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Wellness Matters: We’re a sleep-deprived nation because we don’t make sleep a priority


By Marty Seitz
KyForward columnist

Recently, the Today Show had a segment on the importance of sleep. No surprise the, report said: Most Americans are sleep derived, and sleep deprivation is implicated in many medical problems we Americans have, such as impaired immune systems, weight gain, greater susceptibility to infections and atherosclerosis, to name a few.

Sleep deprivation can also lead to drowsy driving, which like distracted driving, can lead to increased risk of automobile accidents. Productivity at work and the quality of interpersonal relationships are equally impaired by sleep deprivation. I can’t tell you how many couples have said that one, the other, or both of them fall asleep when they have time to spend with one another, not because their partner is boring but because they themselves are sleep deprived.

Why are so many Americans sleep deprived? One major reason is that many do not make sufficient sleep a priority. Work and/or play edge out sleep. Some wrongly believe sleep is optional instead of essential.

Another major reason for insufficient amounts of sleep is insomnia. Many want to sleep but find they cannot get to sleep as soon as they want to. This article is the first in an extended series in which I will provide a smorgasbord of sleep-promoting suggestions. I’m starting with several ideas that emphasize conscious cognitive/mental interventions.

Conscious cognitive interventions

Educate yourself about sleep and sleep hygiene (i.e., healthy sleep habits). Excellent self-help books for combatting insomnia include Say Goodnight to Insomnia by Gregg D. Jacobs, Master Your Sleep by Tracey I. Marks, No More Sleepless Nights by Peter Hauri and Shirley Linde, The Insomnia Workbook by Stephanie Silberman and Charles Morin, A Good Night’s Sleep by Jan Sadler, and The Effortless Sleep Method by Sasha Stephens.

Investigate possible causal factors and problem solve accordingly. Often with a little thought, people are able to figure out the factors that are interfering with their sleep and are capable of finding appropriate solutions. Sometimes people just need the opportunity, time and encouragement to put their minds to the task.

I once asked one of my clients who struggled with insomnia what he thought interfered with his sleep. With just a few seconds of reflection, he said that his dog repeatedly woke him up, passing car lights flashed in his bedroom window and he couldn’t stop reviewing the events of his day. All these issues bothered his sleep. He was then able to develop solutions for each of the problematic factors. He had just never put his mind to solving this particular problem until invited to do so. I invite you to do the same when you have insomnia.

Use mental devices/strategies to promote sleepiness. The standard mental device for overcoming insomnia is to count imaginary sheep jumping over a fence. Variations include counting backwards from 1,000, visualizing a relaxing scene in as much detail as possible or letting yourself simply be aware of your breathing. The main idea is to focus your mind on a repetitive boring or relaxing thing versus anything that is stimulating or anxiety provoking.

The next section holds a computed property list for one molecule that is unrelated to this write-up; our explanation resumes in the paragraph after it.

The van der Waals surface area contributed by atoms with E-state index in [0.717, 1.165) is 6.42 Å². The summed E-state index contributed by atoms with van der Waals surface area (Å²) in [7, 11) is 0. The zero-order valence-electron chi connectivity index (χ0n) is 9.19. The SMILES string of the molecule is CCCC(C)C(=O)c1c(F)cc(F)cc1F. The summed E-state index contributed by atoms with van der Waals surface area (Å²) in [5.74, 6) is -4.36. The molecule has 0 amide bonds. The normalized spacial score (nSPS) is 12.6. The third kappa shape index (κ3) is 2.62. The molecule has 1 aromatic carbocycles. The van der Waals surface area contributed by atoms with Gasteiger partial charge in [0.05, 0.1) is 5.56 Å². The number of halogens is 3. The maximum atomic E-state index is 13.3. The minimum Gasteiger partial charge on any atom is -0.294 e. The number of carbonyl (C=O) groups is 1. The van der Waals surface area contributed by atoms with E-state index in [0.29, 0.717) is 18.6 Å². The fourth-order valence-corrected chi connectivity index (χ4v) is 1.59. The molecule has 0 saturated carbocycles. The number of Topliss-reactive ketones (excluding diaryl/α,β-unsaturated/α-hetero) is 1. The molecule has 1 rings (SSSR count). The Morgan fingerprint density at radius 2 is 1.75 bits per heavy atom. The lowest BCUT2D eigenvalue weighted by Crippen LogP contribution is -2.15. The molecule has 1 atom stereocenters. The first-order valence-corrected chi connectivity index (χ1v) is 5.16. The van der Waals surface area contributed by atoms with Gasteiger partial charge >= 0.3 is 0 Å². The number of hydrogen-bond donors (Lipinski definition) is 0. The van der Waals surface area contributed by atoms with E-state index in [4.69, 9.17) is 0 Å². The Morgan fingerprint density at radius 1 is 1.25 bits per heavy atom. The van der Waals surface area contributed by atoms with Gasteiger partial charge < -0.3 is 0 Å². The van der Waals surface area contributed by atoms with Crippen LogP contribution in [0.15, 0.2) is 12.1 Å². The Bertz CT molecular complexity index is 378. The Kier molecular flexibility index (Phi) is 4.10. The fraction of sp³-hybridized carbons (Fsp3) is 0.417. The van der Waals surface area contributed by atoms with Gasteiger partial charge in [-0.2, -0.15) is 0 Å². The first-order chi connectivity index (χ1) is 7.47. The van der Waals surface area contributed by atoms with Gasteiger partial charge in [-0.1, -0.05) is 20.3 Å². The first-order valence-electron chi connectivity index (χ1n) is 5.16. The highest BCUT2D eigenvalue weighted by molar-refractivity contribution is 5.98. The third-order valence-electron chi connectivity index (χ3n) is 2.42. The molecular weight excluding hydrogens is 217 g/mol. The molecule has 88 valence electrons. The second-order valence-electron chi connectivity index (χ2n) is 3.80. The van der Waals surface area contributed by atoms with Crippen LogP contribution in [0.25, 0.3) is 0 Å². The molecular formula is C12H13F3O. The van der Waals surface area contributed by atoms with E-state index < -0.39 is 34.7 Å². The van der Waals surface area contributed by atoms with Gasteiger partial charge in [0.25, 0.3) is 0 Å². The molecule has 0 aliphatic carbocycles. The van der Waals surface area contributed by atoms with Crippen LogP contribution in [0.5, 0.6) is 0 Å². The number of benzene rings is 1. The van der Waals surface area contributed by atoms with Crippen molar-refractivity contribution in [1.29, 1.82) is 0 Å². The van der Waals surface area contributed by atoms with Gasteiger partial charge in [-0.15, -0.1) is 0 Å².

Address irrational or problematic thoughts that keep you awake. You can counter them by focusing on more helpful thoughts. For instance, if people find sleeping difficult because they are reliving the day and criticizing themselves for mistakes they believe they made, they can employ compassionate self-talk.

Instead of saying to themselves, “You’re a stupid idiot. Why did you do that? You’re going to be fired,” they might say, “OK, you made a mistake today. You’ll learn from it and become wiser.”

Instead of saying, “What happened is terrible,” say, “What happened may work to my advantage in some way I cannot yet foresee.” If a person can’t sleep because of thinking about possible difficulties coming up the next day, he or she can say, “No matter what happens tomorrow, I can survive it and grow from it.” Similarly, one can replace negative imagery with positive imagery: defeat replaced with victory, strategic retreat, or resurrection.

Yet to come

In subsequent articles in this series, I will offer behavioral, physical, interpersonal, and other categories of anti-insomnia coping suggestions. Until then, sleep right, not tight!

Marty Seitz is an associate professor of psychology in the Department of Behavioral Sciences at Asbury University, where he has taught since 1989. He got his bachelor’s in psychology from Asbury University, studied at Asbury Theological Seminary, got a master’s degree in community counseling and a doctoral degree in counseling psychology from Georgia State University. In addition to his teaching, he has practiced as a licensed psychologist in Lexington since 1989, doing individual and couples’ counseling and has been working with the Access Wellness Group since its inception.

Read more Wellness Matters columns here.

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